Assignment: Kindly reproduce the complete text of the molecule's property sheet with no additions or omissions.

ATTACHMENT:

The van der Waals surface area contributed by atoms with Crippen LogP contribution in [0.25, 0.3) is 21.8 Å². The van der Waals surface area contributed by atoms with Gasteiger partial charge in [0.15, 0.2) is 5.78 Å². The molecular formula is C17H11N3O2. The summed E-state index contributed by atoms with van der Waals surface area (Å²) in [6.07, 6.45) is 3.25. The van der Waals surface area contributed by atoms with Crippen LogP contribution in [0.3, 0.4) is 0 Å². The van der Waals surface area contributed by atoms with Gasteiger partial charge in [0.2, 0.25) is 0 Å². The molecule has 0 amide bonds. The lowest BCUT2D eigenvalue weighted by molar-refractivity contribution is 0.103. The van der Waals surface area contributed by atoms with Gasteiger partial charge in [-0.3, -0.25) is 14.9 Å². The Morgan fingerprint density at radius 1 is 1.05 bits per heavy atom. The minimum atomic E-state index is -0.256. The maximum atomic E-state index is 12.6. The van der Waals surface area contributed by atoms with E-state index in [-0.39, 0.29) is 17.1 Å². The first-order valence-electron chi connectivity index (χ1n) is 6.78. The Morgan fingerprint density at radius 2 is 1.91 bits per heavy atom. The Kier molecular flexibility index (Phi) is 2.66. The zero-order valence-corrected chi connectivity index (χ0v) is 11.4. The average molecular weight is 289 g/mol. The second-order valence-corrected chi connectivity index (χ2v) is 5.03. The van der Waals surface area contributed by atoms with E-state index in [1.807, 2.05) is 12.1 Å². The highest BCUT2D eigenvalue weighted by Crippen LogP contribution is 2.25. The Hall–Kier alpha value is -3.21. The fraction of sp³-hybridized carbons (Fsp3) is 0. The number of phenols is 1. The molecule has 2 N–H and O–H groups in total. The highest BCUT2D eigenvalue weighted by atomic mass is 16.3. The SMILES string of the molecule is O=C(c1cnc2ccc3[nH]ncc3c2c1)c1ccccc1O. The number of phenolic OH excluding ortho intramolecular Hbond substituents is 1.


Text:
The van der Waals surface area contributed by atoms with Crippen LogP contribution in [0.25, 0.3) is 21.8 Å². The van der Waals surface area contributed by atoms with Gasteiger partial charge in [0.15, 0.2) is 5.78 Å². The molecular formula is C17H11N3O2. The summed E-state index contributed by atoms with van der Waals surface area (Å²) in [6.07, 6.45) is 3.25. The van der Waals surface area contributed by atoms with Crippen LogP contribution in [0.3, 0.4) is 0 Å². The van der Waals surface area contributed by atoms with Gasteiger partial charge in [0.2, 0.25) is 0 Å². The molecule has 0 amide bonds. The lowest BCUT2D eigenvalue weighted by molar-refractivity contribution is 0.103. The van der Waals surface area contributed by atoms with Gasteiger partial charge in [-0.3, -0.25) is 14.9 Å². The Morgan fingerprint density at radius 1 is 1.05 bits per heavy atom. The minimum atomic E-state index is -0.256. The maximum atomic E-state index is 12.6. The van der Waals surface area contributed by atoms with E-state index in [-0.39, 0.29) is 17.1 Å². The first-order valence-electron chi connectivity index (χ1n) is 6.78. The Morgan fingerprint density at radius 2 is 1.91 bits per heavy atom. The Kier molecular flexibility index (Phi) is 2.66. The zero-order valence-corrected chi connectivity index (χ0v) is 11.4. The average molecular weight is 289 g/mol. The second-order valence-corrected chi connectivity index (χ2v) is 5.03. The van der Waals surface area contributed by atoms with E-state index in [1.807, 2.05) is 12.1 Å². The highest BCUT2D eigenvalue weighted by Crippen LogP contribution is 2.25. The Hall–Kier alpha value is -3.21. The fraction of sp³-hybridized carbons (Fsp3) is 0. The number of phenols is 1. The molecule has 2 N–H and O–H groups in total. The highest BCUT2D eigenvalue weighted by atomic mass is 16.3. The SMILES string of the molecule is O=C(c1cnc2ccc3[nH]ncc3c2c1)c1ccccc1O. The number of phenolic OH excluding ortho intramolecular Hbond substituents is 1.